Berries - Some
of the delicious Berries that can be grown in your garden might
Grapes - There
are numerous kinds of Grapes that can be grown. Some are
seedless and lend themselves to be eaten fresh. Others have
seeds and are better when juiced.
Trees - There
are many varieties of trees that produce edible food. Here are
just some of them:
Fresh vegetables are a premium at the store. You just might be
able to grow some of these at home:
- a tight head of fleshy leaves, delicious with lemon
- tender green tips available during a short growing
- A rich purple vegetable that absorbs strong flavours
well. The aubergene is called eggplant in America.
- Beans -
high protein seeds of legume plants
- Beet -
Tubers with rich nutty flavours. A sweet variety of beet is
grown commercially in Europe and Asia for sugar
- green and delicious and full of vitamins
sprouts - traditionally eaten with
Christmas Dinner in the UK
- Cabbage -
the king of vegetables. Easy to grow almost anywhere
- Cantaloupe - This is a delicious
fruit that you can eat any time of day.
- Carrot -
Introduced by the Romans, carrots have been popular for
- Cauliflower - White relative of
- a large knotted ball-like root vegetable which makes
amazing nutty soups
- Celery -
Almost flavorless, used in salads, stews, soups and stuffed
with cheese or peanut butter.
- Chard -
green leafy vegetable
- Chilies -
These are good to spice up your dish.
- This leafy green vegetable is also known as tree-cabbage
and is rich in vitamins and minerals.
- Corn -
North American native vegetable considered sacred by many
- Cress -
small peppery sprouts
- related to courgettes and traditionally used raw in
salads. The cucumber grows quickly and holds lots of
- Dill -
Think homemade Dill Pickles.
- Gourds -
The common name for fruits of the Cucurbitaceae family of
plants (members include cucumbers, squashes, luffas, and
Artichoke - It isn't an Artichoke and it
doesn't come from Jerusalem. The Jerusalem Artichoke is
actually related to the sunflower. The bit we eat is an
ugly little tuber (like a small thin potato) that tastes
amazing. It has a smoky taste that really excites the
- Kales -
Until the Renaissance, kale was the most common green
vegetable eaten by the people of northern Europe
- Kohlrabi is a member of the turnip family and can be
either purple or white.
- Lettuce -
lots of green leaves used as a mainstay of salads.
Varieties such as round, iceberg, lollo rosso and radicchio
- Melons -
Wonderful fruits with a high water content. There are many
farmed varieties . All have seeds surrounded by rich,
watery but sweet flesh that is encased in a fairly hard
- not technically a vegetable, but a far older member of
the plant kingdom. Mushrooms do not use sunlight to produce
energy, hence they have a completely different range of
tastes than any other vegetable.
- Okra -
also called 'ladies fingers' or gumbo is a wonderful
pungent vegetable from the same family as hollyhock. It
probably was first cultivated in Ethiopia and is still a
North African staple, but has become popular in Europe,
Asia and America too.
- Onions -
Onions have been eaten for a very long time and we still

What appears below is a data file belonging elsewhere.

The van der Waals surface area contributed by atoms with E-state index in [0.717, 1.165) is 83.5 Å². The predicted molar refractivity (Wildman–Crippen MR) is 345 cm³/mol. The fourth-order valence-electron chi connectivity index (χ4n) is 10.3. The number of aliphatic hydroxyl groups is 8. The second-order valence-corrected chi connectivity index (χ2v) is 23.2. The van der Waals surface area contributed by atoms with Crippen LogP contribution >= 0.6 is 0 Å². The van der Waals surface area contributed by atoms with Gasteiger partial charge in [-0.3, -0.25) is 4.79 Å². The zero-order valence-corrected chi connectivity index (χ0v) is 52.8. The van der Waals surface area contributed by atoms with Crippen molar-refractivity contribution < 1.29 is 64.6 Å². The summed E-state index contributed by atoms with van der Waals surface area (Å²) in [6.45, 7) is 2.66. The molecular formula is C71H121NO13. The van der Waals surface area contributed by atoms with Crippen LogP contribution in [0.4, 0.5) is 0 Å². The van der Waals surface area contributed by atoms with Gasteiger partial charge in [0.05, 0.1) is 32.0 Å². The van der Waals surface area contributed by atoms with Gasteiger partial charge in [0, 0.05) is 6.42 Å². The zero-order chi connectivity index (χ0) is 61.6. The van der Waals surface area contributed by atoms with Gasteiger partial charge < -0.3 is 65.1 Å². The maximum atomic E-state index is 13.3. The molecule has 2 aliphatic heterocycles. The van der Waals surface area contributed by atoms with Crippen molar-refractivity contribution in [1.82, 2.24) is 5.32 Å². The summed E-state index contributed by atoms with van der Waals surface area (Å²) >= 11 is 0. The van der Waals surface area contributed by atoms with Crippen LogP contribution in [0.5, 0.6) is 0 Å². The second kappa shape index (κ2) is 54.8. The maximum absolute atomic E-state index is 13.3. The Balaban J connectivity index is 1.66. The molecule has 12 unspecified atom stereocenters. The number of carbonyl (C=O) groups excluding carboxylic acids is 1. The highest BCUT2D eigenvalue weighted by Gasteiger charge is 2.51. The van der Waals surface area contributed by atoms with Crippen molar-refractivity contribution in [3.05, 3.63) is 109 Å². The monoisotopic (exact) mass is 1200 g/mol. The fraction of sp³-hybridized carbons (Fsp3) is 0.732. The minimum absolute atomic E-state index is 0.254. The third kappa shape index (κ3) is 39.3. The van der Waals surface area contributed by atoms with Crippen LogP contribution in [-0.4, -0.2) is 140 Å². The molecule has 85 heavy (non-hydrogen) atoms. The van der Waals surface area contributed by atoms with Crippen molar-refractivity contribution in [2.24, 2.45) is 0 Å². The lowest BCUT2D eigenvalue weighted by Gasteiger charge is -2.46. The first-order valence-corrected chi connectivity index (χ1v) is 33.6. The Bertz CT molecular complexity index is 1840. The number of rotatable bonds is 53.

aren't bored of them.
- The sweet, starchy parsnip was a very popular European
vegetable before the arrival of potatoes and Sugar Cane
from the Americas.
- Peas -
best eaten within minutes of picking as the sugars rapidly
turn to starch. Therefore frozen peas often taste better
than 'fresh' peas.
- Peppers -
These are the fruit of the Capsicum family of plants. The
hotter tasting ones (due to more Capsaicinoids in the
flesh) are usually referred to as chillies.
- Nothing finer than a steaming plate of mashed
- A popular gourd vegetable used in cooking and to make
Halloween jack o lanterns.
- a chicory leaf used in salads.
- Radish -
rich in ascorbic acid (vitamin C), folic acid (folate), and
Potassium, the raddish is a peppery vegetable popular in
western and Asian cookery. We usually eat the taproot, but
the leaves can also be eaten in salads.
- Rhubarb -
A plant with large leaves that grow out of thick succulent
stems with a very particular floral scent. These stems are
popularly eaten as a fruit once sweetened and cooked.
- Alternative name for Swede
- Small onions often with a more fiery bite.
- Spinach -
large green leaves wilt easily in a pan and are often
served with a little butter and nutmeg as an accompanying
vegetable. Spinach contains lots of healthy trace minerals
- another generic name for fruits of the vine of the
Cucurbitaceae family of plants (see also Gourds).
- Swede -
Apparently a cross between cabbages and turnips Swedes are
a low calorie root vegetable
corn - a North American native plant loved
throughout the world.
potato - produces a starchy tuber. In
the USA the red variety of sweet potato is often called a
yam, although yams are a separate vegetable in their own
- not technically a vegetable, but a fruit. Tomatoes are
best grown yourself because the uniform flavourless powdery
fruits available in supermarkets are not worth eating.
- Turnips -
Root vegetable will grow in cold climates.
- Watercress - very peppery small
salad like leaves
- Watermelon - Sweet tasting gourd
reaches enormous size and definitely the most refreshing
fruit there is.
- Yams -
Sweet starchy tuber that are popular in African, Caribbean
and American cookery
Most of this list of Vegetables was taken from the following